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4–Sight, a quartet of (relatively) young lions who’ve made some modest waves in other groups, nimbly straddles a number of fences — mainstream and contemporary, funk and traditional, acoustic and electric — on its debut recording for N2K. While some may argue that the group has tailored its program to appeal to the commercial radio market, I don’t think that is the case; the music is far too cerebral to serve as such aural wallpaper. In other words, I think that 4–Sight believes in what it is doing. Whether one agrees with that point of view is another matter. Although I couldn’t pick 4–Sight out of a lineup if my life depended on it, I found much of its music worthwhile if not exceedingly inventive. Certainly these are four capable if at times overly enthusiastic musicians (the rhythm section sometimes tends to become too busy, as on the opening track, “Parabola,” and elsewhere). All selections were composed by members of the group with pianist Martin writing (and in two instances co–writing) five, bassist Whitaker contributing four and tenor/soprano Blake two. Again, they are efficient but unremarkable. At least two (Martin’s “In the Flow,” Martin/Hutchinson’s “En Jai Jai”) employ the sort of elemental rock–style rhythms I’ve never been able to warm to. There are five ballads (including three in a row), the most engaging of which is Blake’s “Beyond Yesterday’s Tomorrows.” My favorite tracks are the ones that scamper — Blake’s ”Re: Evaluation” (on which he plays tenor) and Whitaker’s “Love Endures” (with Blake’s soprano sounding at times like Branford Marsalis before the tune simply fades away). An ambitious venture, one that succeeds more often than it fails.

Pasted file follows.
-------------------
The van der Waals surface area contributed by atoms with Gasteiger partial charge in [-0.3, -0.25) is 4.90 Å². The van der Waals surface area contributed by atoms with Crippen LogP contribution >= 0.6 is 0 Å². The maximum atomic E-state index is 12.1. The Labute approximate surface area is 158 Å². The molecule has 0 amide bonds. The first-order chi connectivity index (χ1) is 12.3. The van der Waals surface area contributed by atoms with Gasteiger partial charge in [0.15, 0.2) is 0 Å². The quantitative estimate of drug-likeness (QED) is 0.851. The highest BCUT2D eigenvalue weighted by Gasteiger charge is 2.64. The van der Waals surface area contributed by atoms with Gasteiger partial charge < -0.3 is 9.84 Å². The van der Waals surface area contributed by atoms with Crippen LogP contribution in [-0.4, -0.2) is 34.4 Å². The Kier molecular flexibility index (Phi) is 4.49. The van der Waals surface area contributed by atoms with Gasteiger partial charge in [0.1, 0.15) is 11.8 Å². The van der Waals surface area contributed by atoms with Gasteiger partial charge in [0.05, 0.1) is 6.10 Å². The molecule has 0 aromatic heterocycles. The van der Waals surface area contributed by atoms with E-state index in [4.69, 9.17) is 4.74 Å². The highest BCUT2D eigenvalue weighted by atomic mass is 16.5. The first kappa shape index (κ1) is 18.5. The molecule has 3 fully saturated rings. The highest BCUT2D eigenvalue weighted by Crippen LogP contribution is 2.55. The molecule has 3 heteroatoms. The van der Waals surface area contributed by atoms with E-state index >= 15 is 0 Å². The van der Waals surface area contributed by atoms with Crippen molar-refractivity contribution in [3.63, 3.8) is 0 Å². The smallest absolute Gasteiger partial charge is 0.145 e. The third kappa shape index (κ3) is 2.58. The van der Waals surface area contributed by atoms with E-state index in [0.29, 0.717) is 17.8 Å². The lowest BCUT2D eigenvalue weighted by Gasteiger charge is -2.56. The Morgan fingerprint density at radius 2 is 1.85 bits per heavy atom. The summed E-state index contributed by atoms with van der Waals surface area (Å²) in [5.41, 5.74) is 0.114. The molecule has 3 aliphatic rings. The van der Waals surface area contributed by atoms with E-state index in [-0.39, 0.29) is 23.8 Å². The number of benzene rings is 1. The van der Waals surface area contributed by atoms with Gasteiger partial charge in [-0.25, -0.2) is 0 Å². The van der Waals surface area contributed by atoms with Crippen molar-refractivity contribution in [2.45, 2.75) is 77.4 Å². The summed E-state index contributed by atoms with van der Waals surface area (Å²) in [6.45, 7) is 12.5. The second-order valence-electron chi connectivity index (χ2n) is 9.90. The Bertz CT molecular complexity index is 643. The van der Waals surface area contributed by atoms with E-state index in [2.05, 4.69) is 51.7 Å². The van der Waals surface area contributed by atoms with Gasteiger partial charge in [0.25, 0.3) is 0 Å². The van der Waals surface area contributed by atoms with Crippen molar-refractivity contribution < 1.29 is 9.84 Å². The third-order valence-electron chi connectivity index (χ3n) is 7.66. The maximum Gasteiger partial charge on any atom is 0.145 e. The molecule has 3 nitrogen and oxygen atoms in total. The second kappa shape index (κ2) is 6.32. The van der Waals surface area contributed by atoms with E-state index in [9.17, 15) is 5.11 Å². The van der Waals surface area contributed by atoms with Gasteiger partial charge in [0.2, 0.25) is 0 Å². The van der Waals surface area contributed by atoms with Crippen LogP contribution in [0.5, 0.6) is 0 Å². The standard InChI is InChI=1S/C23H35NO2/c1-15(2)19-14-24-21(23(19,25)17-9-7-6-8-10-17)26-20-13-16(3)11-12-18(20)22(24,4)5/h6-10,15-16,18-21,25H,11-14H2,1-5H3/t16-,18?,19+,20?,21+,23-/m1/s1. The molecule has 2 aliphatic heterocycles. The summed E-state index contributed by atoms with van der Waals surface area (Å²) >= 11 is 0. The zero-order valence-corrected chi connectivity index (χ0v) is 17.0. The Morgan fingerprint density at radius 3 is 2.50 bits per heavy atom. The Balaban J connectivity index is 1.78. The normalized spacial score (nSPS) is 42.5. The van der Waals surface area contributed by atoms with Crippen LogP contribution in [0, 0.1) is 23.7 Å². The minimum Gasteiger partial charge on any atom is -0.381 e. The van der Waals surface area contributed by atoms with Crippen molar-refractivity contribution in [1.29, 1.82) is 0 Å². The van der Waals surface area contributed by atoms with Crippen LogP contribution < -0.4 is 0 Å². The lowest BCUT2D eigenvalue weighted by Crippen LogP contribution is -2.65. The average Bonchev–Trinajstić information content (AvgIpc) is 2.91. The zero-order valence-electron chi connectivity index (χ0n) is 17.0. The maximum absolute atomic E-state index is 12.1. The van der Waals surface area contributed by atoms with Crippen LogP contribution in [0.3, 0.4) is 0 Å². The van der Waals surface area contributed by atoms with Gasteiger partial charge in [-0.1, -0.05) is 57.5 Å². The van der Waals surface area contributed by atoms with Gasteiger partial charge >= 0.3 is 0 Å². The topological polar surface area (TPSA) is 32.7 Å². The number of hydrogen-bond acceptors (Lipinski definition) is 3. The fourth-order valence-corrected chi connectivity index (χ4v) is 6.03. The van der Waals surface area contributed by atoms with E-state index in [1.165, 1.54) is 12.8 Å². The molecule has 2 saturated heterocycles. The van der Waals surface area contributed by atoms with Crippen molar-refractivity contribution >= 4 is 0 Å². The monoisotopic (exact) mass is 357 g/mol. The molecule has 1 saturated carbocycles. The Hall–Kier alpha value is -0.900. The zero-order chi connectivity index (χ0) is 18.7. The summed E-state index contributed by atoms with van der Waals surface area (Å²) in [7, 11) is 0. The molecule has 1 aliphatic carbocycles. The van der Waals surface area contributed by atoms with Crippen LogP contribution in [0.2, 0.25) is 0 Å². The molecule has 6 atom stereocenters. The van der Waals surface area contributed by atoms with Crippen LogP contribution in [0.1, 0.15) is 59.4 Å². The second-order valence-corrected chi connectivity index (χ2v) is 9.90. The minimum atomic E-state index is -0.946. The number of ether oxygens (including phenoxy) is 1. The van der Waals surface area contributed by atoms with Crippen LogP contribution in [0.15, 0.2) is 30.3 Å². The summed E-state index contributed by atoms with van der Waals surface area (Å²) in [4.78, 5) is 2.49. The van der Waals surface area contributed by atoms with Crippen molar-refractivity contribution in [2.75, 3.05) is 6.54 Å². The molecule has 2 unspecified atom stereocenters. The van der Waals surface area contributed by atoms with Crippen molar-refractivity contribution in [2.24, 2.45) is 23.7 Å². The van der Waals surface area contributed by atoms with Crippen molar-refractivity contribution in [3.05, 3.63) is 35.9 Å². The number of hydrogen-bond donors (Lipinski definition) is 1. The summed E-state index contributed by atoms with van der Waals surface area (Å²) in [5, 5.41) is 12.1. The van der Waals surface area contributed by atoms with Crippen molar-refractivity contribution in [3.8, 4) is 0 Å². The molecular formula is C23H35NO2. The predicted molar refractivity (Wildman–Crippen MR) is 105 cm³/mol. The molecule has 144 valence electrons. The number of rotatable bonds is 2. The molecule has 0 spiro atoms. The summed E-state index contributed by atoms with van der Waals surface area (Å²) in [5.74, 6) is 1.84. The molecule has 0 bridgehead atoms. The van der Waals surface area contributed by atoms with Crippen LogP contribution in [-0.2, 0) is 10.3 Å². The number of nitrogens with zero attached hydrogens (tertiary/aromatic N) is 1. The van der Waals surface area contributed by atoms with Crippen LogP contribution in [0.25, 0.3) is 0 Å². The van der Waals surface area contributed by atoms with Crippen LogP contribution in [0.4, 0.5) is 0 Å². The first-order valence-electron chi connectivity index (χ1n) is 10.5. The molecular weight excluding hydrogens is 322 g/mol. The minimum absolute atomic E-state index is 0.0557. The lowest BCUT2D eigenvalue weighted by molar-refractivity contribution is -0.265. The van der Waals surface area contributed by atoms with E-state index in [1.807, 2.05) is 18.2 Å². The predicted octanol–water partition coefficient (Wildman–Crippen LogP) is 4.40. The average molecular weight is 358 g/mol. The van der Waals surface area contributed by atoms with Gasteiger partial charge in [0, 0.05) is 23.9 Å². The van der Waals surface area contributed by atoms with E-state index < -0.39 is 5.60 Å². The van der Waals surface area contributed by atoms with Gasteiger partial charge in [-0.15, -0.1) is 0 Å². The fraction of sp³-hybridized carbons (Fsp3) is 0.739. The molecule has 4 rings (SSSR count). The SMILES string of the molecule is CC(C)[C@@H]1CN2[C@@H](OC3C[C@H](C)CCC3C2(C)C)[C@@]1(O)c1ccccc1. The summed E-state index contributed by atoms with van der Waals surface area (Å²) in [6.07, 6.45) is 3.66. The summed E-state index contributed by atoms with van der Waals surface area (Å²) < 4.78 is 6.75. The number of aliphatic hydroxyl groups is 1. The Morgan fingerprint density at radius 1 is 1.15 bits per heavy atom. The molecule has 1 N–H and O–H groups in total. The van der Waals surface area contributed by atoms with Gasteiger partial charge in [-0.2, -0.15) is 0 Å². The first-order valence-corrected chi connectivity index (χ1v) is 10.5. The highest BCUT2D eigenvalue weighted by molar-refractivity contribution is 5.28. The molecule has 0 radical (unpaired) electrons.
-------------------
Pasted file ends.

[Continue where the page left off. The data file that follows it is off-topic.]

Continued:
Track listing: Parabola; First Love, Only Love; Sweet; In the Flow; Re: Evalutation; Visions of the Past; Beyond Yesterday’s Tomorrows; Mastery Through Love; Love Endures; Marti; En Jai Jai (63:00).
Ron Blake, tenor, soprano saxophones; Peter Martin, piano, rhodes and clarinet; Rodney Whitaker, bass; Greg Hutchinson, drums.
I love jazz because anything is possible; it has few rules and the best jazz breaks those ones. I prefer free improv because it doesn't really have any rules at all.
I was first exposed to jazz in my teens (in the late sixties).
The first jazz record I bought was Filles de Kilimanjaro by Miles Davis, shortly followed by Extrapolation by John McLaughlin.
My advice to new listeners is to listen as widely as possible and not to make snap judgments--stick with it.